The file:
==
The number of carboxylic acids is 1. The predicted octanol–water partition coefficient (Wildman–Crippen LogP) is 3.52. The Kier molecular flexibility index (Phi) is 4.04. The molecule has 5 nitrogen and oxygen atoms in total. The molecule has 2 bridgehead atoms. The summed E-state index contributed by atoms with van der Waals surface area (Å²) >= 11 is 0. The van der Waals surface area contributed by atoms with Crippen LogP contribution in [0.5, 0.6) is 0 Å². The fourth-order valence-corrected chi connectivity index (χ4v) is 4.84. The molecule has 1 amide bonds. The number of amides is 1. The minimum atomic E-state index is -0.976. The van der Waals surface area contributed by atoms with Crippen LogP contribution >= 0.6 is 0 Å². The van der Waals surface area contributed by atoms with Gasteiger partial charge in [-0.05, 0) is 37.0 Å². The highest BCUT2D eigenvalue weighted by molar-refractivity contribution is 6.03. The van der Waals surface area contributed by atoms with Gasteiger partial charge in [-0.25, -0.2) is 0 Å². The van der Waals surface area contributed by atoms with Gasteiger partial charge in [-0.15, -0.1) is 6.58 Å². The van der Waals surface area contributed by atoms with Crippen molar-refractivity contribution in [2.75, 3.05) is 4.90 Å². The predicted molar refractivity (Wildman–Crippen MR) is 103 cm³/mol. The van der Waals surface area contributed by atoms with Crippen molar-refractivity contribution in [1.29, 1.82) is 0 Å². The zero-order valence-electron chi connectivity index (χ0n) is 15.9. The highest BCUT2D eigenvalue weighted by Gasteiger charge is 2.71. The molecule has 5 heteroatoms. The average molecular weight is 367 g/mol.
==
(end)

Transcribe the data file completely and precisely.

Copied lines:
The number of carboxylic acids is 1. The predicted octanol–water partition coefficient (Wildman–Crippen LogP) is 3.52. The Kier molecular flexibility index (Phi) is 4.04. The molecule has 5 nitrogen and oxygen atoms in total. The molecule has 2 bridgehead atoms. The summed E-state index contributed by atoms with van der Waals surface area (Å²) >= 11 is 0. The van der Waals surface area contributed by atoms with Crippen LogP contribution in [0.5, 0.6) is 0 Å². The fourth-order valence-corrected chi connectivity index (χ4v) is 4.84. The molecule has 1 amide bonds. The number of amides is 1. The minimum atomic E-state index is -0.976. The van der Waals surface area contributed by atoms with Crippen LogP contribution >= 0.6 is 0 Å². The van der Waals surface area contributed by atoms with Gasteiger partial charge in [-0.05, 0) is 37.0 Å². The highest BCUT2D eigenvalue weighted by molar-refractivity contribution is 6.03. The van der Waals surface area contributed by atoms with Gasteiger partial charge in [-0.25, -0.2) is 0 Å². The van der Waals surface area contributed by atoms with Gasteiger partial charge in [-0.15, -0.1) is 6.58 Å². The van der Waals surface area contributed by atoms with Crippen molar-refractivity contribution in [2.75, 3.05) is 4.90 Å². The predicted molar refractivity (Wildman–Crippen MR) is 103 cm³/mol. The van der Waals surface area contributed by atoms with Crippen molar-refractivity contribution in [1.29, 1.82) is 0 Å². The zero-order valence-electron chi connectivity index (χ0n) is 15.9. The highest BCUT2D eigenvalue weighted by Gasteiger charge is 2.71. The molecule has 5 heteroatoms. The average molecular weight is 367 g/mol.